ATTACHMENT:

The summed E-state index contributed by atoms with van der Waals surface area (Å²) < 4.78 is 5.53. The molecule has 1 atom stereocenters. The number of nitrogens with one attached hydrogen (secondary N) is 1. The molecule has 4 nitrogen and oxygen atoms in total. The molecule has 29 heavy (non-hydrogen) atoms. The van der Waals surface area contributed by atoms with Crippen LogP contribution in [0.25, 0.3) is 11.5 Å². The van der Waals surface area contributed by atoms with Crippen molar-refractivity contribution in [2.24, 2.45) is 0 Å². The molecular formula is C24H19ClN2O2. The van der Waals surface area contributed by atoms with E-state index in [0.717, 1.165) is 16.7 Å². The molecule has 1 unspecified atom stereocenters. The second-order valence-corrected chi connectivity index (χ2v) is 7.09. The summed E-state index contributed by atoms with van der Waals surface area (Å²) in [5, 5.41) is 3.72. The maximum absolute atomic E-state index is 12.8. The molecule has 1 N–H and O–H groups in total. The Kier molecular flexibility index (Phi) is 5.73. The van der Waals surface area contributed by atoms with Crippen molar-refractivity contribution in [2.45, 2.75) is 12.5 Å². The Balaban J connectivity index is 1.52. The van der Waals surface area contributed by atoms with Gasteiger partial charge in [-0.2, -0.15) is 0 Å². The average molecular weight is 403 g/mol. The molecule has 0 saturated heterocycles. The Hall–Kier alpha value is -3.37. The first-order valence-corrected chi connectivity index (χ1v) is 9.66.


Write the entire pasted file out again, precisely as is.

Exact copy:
The summed E-state index contributed by atoms with van der Waals surface area (Å²) < 4.78 is 5.53. The molecule has 1 atom stereocenters. The number of nitrogens with one attached hydrogen (secondary N) is 1. The molecule has 4 nitrogen and oxygen atoms in total. The molecule has 29 heavy (non-hydrogen) atoms. The van der Waals surface area contributed by atoms with Crippen LogP contribution in [0.25, 0.3) is 11.5 Å². The van der Waals surface area contributed by atoms with Crippen molar-refractivity contribution in [2.24, 2.45) is 0 Å². The molecular formula is C24H19ClN2O2. The van der Waals surface area contributed by atoms with E-state index in [0.717, 1.165) is 16.7 Å². The molecule has 1 unspecified atom stereocenters. The second-order valence-corrected chi connectivity index (χ2v) is 7.09. The summed E-state index contributed by atoms with van der Waals surface area (Å²) in [5, 5.41) is 3.72. The maximum absolute atomic E-state index is 12.8. The molecule has 1 N–H and O–H groups in total. The Kier molecular flexibility index (Phi) is 5.73. The van der Waals surface area contributed by atoms with Crippen molar-refractivity contribution in [2.45, 2.75) is 12.5 Å². The Balaban J connectivity index is 1.52. The van der Waals surface area contributed by atoms with Gasteiger partial charge in [-0.2, -0.15) is 0 Å². The average molecular weight is 403 g/mol. The molecule has 0 saturated heterocycles. The Hall–Kier alpha value is -3.37. The first-order valence-corrected chi connectivity index (χ1v) is 9.66.